The government “brand” is deterring new graduates from careers in public service.
Civil service reform cannot come too soon. However, replacing government’s antiquated HR policies and practices will have only a limited impact on agency performance or on government’s success in attracting highly qualified applicants. In the books on high performance organizations the HR function is often not mentioned at all.
The hiring process is an obvious problem but government’s brand as an employer deters many new graduates from applying. In a 2013 survey conducted by the National Association of Colleges and Employers, less than 2 percent of seniors were interested in a federal career.
In a recent video, Director of the Office of Personnel Management Jeff Pon acknowledged the need for reform “to make employment in government more attractive.” Reforming HR policies is clearly necessary but government’s brand is based more on comments about the work experience in federal agencies on websites like Glassdoor and on social media platforms. The critics are not helping.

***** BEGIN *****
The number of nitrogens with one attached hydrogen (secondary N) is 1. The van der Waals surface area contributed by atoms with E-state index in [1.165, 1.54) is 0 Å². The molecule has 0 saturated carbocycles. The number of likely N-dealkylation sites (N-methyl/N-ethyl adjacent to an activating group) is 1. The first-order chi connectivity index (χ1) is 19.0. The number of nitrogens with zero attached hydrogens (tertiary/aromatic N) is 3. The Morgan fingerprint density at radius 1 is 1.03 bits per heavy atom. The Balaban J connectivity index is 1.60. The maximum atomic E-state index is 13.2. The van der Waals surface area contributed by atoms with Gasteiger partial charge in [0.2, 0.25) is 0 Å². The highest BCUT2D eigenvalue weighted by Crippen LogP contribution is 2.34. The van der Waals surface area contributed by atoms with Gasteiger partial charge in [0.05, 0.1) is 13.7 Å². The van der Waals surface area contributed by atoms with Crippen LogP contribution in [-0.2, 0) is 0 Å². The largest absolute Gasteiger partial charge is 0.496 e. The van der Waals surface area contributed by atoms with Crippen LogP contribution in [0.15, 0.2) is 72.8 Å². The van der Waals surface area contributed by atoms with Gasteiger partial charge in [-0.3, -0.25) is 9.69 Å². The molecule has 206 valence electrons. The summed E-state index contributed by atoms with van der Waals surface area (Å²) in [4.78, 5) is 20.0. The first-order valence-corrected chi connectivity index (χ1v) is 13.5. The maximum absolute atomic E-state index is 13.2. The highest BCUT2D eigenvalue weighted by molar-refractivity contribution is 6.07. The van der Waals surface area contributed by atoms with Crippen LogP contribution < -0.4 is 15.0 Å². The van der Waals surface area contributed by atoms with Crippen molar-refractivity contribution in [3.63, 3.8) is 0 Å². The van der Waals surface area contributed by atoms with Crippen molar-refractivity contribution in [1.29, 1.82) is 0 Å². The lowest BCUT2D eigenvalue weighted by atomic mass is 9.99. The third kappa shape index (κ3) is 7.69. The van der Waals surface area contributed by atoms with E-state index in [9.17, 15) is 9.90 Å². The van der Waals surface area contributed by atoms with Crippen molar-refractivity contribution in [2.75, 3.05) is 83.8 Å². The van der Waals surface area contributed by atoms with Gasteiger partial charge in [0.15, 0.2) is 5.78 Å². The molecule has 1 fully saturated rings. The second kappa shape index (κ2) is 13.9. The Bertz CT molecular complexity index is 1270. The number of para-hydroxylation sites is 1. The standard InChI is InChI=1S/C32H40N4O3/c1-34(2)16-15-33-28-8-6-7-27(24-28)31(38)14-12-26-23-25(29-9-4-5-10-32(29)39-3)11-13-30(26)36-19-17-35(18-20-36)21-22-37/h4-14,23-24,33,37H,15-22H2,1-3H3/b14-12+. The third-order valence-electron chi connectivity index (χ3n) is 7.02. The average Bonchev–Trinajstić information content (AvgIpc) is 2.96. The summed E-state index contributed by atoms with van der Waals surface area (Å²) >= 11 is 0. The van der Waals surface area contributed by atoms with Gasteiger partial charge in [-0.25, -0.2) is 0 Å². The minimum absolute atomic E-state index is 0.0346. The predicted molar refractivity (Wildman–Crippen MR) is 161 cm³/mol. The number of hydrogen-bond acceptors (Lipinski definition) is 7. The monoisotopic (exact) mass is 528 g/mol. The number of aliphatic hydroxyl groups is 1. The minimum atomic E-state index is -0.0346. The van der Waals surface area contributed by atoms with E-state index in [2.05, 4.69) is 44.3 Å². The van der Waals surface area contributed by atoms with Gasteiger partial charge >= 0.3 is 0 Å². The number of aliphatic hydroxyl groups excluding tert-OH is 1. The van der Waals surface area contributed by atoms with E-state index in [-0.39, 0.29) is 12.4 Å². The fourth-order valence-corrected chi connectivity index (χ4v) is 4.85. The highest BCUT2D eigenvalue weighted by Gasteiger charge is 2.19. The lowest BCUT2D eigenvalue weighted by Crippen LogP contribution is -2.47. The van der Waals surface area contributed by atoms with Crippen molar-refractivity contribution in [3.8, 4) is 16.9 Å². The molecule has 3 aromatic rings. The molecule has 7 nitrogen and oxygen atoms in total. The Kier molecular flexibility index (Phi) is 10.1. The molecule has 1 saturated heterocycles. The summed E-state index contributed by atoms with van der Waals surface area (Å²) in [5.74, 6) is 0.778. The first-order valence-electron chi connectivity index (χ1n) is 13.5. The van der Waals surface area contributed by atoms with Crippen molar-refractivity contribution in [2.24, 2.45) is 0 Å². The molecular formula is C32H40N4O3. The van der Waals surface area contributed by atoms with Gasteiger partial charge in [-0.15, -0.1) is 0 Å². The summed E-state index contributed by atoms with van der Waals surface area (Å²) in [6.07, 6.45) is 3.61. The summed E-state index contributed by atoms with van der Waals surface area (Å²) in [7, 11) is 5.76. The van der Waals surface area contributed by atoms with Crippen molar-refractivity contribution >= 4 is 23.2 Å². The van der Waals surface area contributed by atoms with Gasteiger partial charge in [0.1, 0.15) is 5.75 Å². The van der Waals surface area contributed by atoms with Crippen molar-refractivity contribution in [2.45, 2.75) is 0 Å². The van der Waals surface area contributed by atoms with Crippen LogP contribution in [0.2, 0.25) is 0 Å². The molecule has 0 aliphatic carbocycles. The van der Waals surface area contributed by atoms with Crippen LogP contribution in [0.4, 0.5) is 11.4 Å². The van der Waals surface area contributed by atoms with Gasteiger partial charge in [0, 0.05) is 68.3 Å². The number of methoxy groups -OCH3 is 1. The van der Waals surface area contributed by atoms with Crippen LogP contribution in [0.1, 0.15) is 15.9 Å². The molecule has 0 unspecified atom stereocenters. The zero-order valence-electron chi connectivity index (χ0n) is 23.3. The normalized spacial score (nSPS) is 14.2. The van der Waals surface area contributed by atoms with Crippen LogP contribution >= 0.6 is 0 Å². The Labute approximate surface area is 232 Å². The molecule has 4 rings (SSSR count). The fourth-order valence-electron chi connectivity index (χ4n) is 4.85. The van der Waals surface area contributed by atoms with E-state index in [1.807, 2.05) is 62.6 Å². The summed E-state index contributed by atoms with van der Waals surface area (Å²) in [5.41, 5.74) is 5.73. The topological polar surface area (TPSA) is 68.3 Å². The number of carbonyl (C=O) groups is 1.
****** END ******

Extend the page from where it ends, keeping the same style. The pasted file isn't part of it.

In building a world class workforce, government could learn from the practices of companies on the annual list of the “100 Best Companies to Work For” developed by the Great Place to Work Institute. This year’s list is dominated by knowledge or service organizations—finance, consulting, technology, and healthcare—all sectors where people, their capabilities and their performance are a strategic concern.
A Workday interview with the Institute’s President, Chinwe Onyeagoro, highlighted the keys to creating a great place to work:
“The best companies don’t take anything for granted in terms of employee experience, realizing that every interaction with an employee is an opportunity to build, break, or rebuild trust.
There are two important things that you’ll see in pretty much every ‘best’ company. One is a commitment from the top. Leadership is committed to making sure people are supported to do their best work because they realize the role people play in the company’s success.
Secondly, the best companies are fierce about measuring where they are. They don’t take anything for granted in terms of employee experience. It’s like a muscle—to strengthen it you have to constantly work on it.”